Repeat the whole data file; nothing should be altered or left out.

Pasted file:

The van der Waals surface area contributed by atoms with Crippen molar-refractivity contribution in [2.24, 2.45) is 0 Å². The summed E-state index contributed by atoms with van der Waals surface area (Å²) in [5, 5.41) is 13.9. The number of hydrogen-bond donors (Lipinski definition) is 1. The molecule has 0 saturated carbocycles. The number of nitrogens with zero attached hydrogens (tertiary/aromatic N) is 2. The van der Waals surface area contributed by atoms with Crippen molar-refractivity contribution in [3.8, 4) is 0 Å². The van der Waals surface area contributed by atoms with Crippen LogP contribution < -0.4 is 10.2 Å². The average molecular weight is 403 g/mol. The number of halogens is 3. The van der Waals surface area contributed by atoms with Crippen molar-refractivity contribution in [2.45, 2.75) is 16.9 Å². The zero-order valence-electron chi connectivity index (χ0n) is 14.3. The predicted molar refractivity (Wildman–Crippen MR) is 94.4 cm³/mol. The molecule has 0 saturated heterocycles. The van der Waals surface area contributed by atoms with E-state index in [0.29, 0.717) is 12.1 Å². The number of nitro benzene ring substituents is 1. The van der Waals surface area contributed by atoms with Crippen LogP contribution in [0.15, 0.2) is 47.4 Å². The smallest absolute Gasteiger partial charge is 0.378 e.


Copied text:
The van der Waals surface area contributed by atoms with Crippen molar-refractivity contribution in [2.24, 2.45) is 0 Å². The summed E-state index contributed by atoms with van der Waals surface area (Å²) in [5, 5.41) is 13.9. The number of hydrogen-bond donors (Lipinski definition) is 1. The molecule has 0 saturated carbocycles. The number of nitrogens with zero attached hydrogens (tertiary/aromatic N) is 2. The van der Waals surface area contributed by atoms with Crippen molar-refractivity contribution in [3.8, 4) is 0 Å². The van der Waals surface area contributed by atoms with Crippen LogP contribution < -0.4 is 10.2 Å². The average molecular weight is 403 g/mol. The number of halogens is 3. The van der Waals surface area contributed by atoms with Crippen molar-refractivity contribution in [2.45, 2.75) is 16.9 Å². The zero-order valence-electron chi connectivity index (χ0n) is 14.3. The predicted molar refractivity (Wildman–Crippen MR) is 94.4 cm³/mol. The molecule has 0 saturated heterocycles. The van der Waals surface area contributed by atoms with E-state index in [0.29, 0.717) is 12.1 Å². The number of nitro benzene ring substituents is 1. The van der Waals surface area contributed by atoms with Crippen LogP contribution in [0.15, 0.2) is 47.4 Å². The smallest absolute Gasteiger partial charge is 0.378 e.